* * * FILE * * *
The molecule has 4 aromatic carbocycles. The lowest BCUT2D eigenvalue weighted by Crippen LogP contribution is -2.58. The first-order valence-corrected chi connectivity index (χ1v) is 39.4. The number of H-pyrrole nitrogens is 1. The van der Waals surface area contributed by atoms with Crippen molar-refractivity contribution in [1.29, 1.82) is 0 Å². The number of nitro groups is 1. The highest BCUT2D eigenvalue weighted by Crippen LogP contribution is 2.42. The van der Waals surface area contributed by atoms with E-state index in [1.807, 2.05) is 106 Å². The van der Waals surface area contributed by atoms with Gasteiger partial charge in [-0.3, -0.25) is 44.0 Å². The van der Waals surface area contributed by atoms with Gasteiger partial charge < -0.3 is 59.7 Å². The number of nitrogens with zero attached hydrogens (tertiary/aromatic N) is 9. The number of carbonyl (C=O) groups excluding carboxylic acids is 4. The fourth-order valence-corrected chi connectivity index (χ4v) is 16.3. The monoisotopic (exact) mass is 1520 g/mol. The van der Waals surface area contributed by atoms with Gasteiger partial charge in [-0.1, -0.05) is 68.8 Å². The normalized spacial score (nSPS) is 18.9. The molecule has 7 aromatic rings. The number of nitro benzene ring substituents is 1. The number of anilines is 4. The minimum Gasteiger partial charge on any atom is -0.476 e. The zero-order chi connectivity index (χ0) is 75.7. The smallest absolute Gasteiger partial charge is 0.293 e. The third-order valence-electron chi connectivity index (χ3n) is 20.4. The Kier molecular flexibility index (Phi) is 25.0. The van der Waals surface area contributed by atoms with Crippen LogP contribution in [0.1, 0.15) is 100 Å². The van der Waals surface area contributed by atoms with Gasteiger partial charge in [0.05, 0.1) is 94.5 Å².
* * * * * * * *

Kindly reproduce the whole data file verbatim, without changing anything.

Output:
The molecule has 4 aromatic carbocycles. The lowest BCUT2D eigenvalue weighted by Crippen LogP contribution is -2.58. The first-order valence-corrected chi connectivity index (χ1v) is 39.4. The number of H-pyrrole nitrogens is 1. The van der Waals surface area contributed by atoms with Crippen molar-refractivity contribution in [1.29, 1.82) is 0 Å². The number of nitro groups is 1. The highest BCUT2D eigenvalue weighted by Crippen LogP contribution is 2.42. The van der Waals surface area contributed by atoms with E-state index in [1.807, 2.05) is 106 Å². The van der Waals surface area contributed by atoms with Gasteiger partial charge in [-0.3, -0.25) is 44.0 Å². The van der Waals surface area contributed by atoms with Gasteiger partial charge < -0.3 is 59.7 Å². The number of nitrogens with zero attached hydrogens (tertiary/aromatic N) is 9. The number of carbonyl (C=O) groups excluding carboxylic acids is 4. The fourth-order valence-corrected chi connectivity index (χ4v) is 16.3. The monoisotopic (exact) mass is 1520 g/mol. The van der Waals surface area contributed by atoms with Gasteiger partial charge in [-0.1, -0.05) is 68.8 Å². The normalized spacial score (nSPS) is 18.9. The molecule has 7 aromatic rings. The number of nitro benzene ring substituents is 1. The number of anilines is 4. The minimum Gasteiger partial charge on any atom is -0.476 e. The zero-order chi connectivity index (χ0) is 75.7. The smallest absolute Gasteiger partial charge is 0.293 e. The third-order valence-electron chi connectivity index (χ3n) is 20.4. The Kier molecular flexibility index (Phi) is 25.0. The van der Waals surface area contributed by atoms with Crippen LogP contribution in [0.1, 0.15) is 100 Å². The van der Waals surface area contributed by atoms with Gasteiger partial charge in [0.05, 0.1) is 94.5 Å².